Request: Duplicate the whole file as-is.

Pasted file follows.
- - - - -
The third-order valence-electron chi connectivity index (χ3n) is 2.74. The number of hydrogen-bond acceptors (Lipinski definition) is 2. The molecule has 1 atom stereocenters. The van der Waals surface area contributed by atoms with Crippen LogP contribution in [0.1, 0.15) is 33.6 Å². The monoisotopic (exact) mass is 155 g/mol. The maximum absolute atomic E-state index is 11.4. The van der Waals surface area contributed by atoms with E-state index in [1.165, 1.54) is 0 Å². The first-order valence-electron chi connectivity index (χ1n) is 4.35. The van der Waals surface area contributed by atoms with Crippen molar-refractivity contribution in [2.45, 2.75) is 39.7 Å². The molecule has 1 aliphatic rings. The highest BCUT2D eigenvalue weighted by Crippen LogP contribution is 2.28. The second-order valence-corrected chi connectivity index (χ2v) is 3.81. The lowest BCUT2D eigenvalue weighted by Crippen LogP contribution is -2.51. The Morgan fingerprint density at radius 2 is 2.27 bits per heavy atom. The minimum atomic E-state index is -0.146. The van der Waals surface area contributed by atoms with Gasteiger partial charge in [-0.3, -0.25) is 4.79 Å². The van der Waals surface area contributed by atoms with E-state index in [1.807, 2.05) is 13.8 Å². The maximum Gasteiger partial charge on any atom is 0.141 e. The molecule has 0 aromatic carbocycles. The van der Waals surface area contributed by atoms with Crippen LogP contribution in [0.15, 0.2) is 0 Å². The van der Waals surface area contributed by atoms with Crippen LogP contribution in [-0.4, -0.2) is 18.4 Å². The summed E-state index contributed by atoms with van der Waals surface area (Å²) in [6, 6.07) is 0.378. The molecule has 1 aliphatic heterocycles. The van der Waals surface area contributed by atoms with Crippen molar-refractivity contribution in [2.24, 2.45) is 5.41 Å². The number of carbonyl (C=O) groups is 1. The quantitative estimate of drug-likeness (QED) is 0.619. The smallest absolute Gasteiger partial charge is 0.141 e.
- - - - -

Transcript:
The third-order valence-electron chi connectivity index (χ3n) is 2.74. The number of hydrogen-bond acceptors (Lipinski definition) is 2. The molecule has 1 atom stereocenters. The van der Waals surface area contributed by atoms with Crippen LogP contribution in [0.1, 0.15) is 33.6 Å². The monoisotopic (exact) mass is 155 g/mol. The maximum absolute atomic E-state index is 11.4. The van der Waals surface area contributed by atoms with E-state index in [1.165, 1.54) is 0 Å². The first-order valence-electron chi connectivity index (χ1n) is 4.35. The van der Waals surface area contributed by atoms with Crippen molar-refractivity contribution in [2.45, 2.75) is 39.7 Å². The molecule has 1 aliphatic rings. The highest BCUT2D eigenvalue weighted by Crippen LogP contribution is 2.28. The second-order valence-corrected chi connectivity index (χ2v) is 3.81. The lowest BCUT2D eigenvalue weighted by Crippen LogP contribution is -2.51. The Morgan fingerprint density at radius 2 is 2.27 bits per heavy atom. The minimum atomic E-state index is -0.146. The van der Waals surface area contributed by atoms with Gasteiger partial charge in [-0.3, -0.25) is 4.79 Å². The van der Waals surface area contributed by atoms with E-state index in [1.807, 2.05) is 13.8 Å². The maximum Gasteiger partial charge on any atom is 0.141 e. The molecule has 0 aromatic carbocycles. The van der Waals surface area contributed by atoms with Crippen LogP contribution in [0.15, 0.2) is 0 Å². The van der Waals surface area contributed by atoms with Crippen LogP contribution in [-0.4, -0.2) is 18.4 Å². The summed E-state index contributed by atoms with van der Waals surface area (Å²) in [6, 6.07) is 0.378. The molecule has 1 aliphatic heterocycles. The van der Waals surface area contributed by atoms with Crippen molar-refractivity contribution in [2.24, 2.45) is 5.41 Å². The number of carbonyl (C=O) groups is 1. The quantitative estimate of drug-likeness (QED) is 0.619. The smallest absolute Gasteiger partial charge is 0.141 e.